260 Chapter 7 Using Kalong
An example for a network component is also part of the Web site. The
main class of this component is Network, which works as a manager for
several network transmission protocols. Each transmission protocol must be
implemented by extending class ProtocolEngine.
19 network = new Network();
20 tcpProtocol = new TCPEngine();
21 network.registerProtocolEngine( tcpProtocol );
22 tcpProtocol.startServer( 5555 );
Each protocol engine deﬁnes a protocol name that can be used to deﬁne
URLs. For example, class TCPEngine deﬁnes the protocol with name “tcp”.
In line 22 a new thread is started that will accept incoming messages on
Now Kalong must be connected to the network component. Because the
network component is an independent software component, rather than
implementing the interfaces of Kalong, it provides interfaces on its own. To
allow communication between these two interfaces, we implement adapter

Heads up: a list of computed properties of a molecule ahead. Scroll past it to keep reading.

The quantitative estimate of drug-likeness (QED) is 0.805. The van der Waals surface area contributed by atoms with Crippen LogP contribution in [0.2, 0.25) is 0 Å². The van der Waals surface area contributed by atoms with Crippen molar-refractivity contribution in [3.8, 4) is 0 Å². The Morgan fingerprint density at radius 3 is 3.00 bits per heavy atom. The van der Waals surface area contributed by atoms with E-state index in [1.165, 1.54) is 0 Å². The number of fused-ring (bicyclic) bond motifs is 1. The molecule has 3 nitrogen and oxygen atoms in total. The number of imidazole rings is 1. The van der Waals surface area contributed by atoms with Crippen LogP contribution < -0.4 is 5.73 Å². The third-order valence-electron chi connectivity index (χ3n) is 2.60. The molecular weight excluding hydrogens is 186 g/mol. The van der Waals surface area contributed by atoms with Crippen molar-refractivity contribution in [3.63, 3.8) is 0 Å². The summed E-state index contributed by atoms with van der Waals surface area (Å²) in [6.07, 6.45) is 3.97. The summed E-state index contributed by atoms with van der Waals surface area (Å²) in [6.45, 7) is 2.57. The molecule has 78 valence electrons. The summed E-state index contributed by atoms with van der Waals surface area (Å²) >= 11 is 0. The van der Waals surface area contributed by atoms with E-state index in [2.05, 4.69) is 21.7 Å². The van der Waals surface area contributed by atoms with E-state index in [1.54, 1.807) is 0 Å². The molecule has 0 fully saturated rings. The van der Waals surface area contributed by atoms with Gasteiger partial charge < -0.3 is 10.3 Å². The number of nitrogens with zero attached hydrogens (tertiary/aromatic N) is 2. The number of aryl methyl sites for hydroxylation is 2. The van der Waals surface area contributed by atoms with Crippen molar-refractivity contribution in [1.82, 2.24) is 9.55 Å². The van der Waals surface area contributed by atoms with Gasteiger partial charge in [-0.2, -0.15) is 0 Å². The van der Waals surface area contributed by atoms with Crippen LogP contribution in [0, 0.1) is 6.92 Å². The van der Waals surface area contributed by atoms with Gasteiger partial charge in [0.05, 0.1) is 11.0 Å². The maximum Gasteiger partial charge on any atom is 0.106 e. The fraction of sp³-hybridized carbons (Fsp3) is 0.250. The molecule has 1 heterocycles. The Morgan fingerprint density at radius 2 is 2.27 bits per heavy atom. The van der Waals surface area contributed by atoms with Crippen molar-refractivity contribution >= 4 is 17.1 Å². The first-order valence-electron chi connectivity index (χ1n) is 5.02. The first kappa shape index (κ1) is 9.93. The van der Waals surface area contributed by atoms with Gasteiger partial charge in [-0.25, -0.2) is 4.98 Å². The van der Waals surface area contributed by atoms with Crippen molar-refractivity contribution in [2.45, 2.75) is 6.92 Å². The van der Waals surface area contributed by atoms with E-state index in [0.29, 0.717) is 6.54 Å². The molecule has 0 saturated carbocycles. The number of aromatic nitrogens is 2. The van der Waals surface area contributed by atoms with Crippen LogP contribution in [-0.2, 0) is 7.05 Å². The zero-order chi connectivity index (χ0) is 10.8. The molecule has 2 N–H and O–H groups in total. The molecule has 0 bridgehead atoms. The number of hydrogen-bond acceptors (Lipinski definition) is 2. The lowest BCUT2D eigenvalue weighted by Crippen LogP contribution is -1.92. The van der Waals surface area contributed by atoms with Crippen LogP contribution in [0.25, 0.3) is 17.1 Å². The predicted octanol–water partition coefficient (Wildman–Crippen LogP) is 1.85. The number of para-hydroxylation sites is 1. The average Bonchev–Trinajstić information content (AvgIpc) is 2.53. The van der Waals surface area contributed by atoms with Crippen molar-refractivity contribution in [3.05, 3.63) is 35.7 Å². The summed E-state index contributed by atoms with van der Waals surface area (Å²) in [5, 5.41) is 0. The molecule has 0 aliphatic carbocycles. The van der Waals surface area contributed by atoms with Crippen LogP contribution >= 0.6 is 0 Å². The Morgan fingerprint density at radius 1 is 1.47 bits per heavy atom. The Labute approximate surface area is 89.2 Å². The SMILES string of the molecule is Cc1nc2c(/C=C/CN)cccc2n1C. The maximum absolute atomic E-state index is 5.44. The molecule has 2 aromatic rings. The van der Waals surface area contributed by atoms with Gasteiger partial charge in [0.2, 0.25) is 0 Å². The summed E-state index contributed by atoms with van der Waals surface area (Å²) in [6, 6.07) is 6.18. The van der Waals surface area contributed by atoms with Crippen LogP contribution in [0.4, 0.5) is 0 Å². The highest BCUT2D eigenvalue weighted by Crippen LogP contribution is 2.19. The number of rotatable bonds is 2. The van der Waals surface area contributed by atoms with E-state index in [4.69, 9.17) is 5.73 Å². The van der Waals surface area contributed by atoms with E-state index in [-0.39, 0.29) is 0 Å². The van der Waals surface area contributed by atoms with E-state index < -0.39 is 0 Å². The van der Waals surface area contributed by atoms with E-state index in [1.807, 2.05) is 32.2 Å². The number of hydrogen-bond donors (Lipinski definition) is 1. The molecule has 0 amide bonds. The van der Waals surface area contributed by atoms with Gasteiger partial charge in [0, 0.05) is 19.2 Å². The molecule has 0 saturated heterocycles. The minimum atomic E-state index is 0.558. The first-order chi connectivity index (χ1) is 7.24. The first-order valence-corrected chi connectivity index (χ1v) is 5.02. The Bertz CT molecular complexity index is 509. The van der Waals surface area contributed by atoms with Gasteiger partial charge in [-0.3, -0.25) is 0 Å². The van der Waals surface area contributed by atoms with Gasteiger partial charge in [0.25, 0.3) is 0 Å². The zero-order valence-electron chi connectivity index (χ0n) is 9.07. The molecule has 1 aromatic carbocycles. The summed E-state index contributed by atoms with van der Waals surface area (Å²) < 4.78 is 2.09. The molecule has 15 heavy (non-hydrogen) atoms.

classes. For example, for Kalong we create an adapter that implements the
Kalong interface INetwork and accesses the network component transpar-
ently. For the other communication direction, we need another adapter
class that implements an interface of the network components and directs
all method invocations to Kalong. We do not print the source code of both
classes here; the source code can be found on the Web site.
23 NetworkAdapter nAdapter = new NetworkAdapter( network );
24 KalongAdapter kAdapter = new KalongAdapter
25 kalong.registerNetwork( nAdapter );
26 network.registerListener( kAdapter );
27 kalong.registerListener( new KalongListener() );
In line 27 we register a listener object with Kalong, which will be
informed in case of received agents. This listener must implement interface
IAgentManager; we will show an example of this listener in Section 7.2.3.
The last method of class Kalong is used by the agent manager to request
an implementation of interface IKalong, which contains all functions to
access an agent context and program migration strategies.